One of the critical elements fueling this revolution has been the discovery of dendritic cells and the development of the science behind them. These cells are now recognized as powerful teachers of the immune system, responsible for educating the body on what belongs and what doesn’t belong within its confines. Avigan has seized on the idea of exploiting the capacity of dendritic cells to retrain the immune system so that it recognizes that cancer is something that absolutely shouldn’t be in the body while keeping intact all the things that should. “Much of the struggle we have with chemotherapy is that it doesn’t do a good job a lot of the time distinguishing normal, healthy tissue, particularly rapidly dividing normal tissue, from cancer cells,” says Avigan. “What we hope to do with a vaccine is to use the selectivity of the immune system to create a therapy that is not only effective against the cancer but less toxic to the person getting the treatment.”
As the first step in this process, Avigan’s team took cells from a patient’s tumor and blended them chemically with dendritic cells generated from the same patient, creating what is called a hybridoma, or fused cell. The resulting hybridoma, which forms the basis of the vaccine, has the wide range of cancer-specific proteins, including those specific to that particular patient, combined with the immune-stimulating machinery of the dendritic cells. “What we saw in this model was that the level of immune responsiveness was far more dramatic than what we were seeing when we just used individual tumor proteins,” says Avigan, noting that they are one of the only research groups in the world using this fused-cell strategy. “We were generating a much broader response, which in pre-clinical models was very potent and caused the regression of metastatic disease—where the cancer has spread—in animals.” They also saw similar responses against human tumor cells in vitro.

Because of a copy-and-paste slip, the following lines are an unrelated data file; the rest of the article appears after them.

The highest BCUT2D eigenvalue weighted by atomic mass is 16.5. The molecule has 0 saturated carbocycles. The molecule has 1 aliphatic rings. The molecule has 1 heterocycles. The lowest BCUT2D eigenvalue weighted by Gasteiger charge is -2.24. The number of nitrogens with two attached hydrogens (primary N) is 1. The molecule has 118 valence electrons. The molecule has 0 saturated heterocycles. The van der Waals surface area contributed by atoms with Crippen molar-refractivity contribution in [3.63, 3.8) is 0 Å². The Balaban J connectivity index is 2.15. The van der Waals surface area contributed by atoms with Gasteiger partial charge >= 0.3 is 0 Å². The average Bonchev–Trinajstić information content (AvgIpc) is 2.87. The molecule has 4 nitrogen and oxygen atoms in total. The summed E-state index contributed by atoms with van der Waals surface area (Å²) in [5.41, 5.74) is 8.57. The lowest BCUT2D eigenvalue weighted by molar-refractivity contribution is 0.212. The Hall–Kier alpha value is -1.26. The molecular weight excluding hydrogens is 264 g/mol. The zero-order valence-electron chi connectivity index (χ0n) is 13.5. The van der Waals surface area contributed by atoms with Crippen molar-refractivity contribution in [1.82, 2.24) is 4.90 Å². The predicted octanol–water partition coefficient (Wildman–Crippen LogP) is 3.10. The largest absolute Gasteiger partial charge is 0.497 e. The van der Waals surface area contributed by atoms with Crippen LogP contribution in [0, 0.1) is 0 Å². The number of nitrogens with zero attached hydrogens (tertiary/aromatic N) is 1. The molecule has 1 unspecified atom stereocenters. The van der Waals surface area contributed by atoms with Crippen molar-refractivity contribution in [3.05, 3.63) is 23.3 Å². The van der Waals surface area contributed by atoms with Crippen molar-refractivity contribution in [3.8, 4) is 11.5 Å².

With such promising results, Avigan was, of course, eager to see how the hybridoma model might play out in real patients. Phase 1 clinical trials, which test the safety and feasibility of a treatment, soon followed. In these studies, the team used the vaccine to treat patients with latestage myeloma, kidney cancer, and breast cancer, for whom most traditional therapeutic options had been exhausted. Overall, the vaccine was well tolerated and stimulated an immune response against the tumor cells; in the advanced myeloma study, about 70 percent of patients saw a prolonged period of stability in their disease with minimal side effects. Avigan’s group subsequently embarked on Phase 2 studies to examine whether the vaccine might be even more effective as a way to target the cancer remaining in patients with earlier-stage disease after treatment with more conventional therapies, such as BMT or chemotherapy. They showed that vaccinating myeloma patients post-BMT resulted in a near doubling of those who achieved a complete therapeutic response. In an ongoing study of patients with acute leukemia, vaccination after chemotherapy helped maintain remission in nearly 70 percent of patients. Ultimately, the team’s progress has been so encouraging that the hybridoma treatment was selected for a first-of-its-kind national trial involving 10 leading cancer centers whose researchers will convene at BIDMC for training on how to generate the vaccine.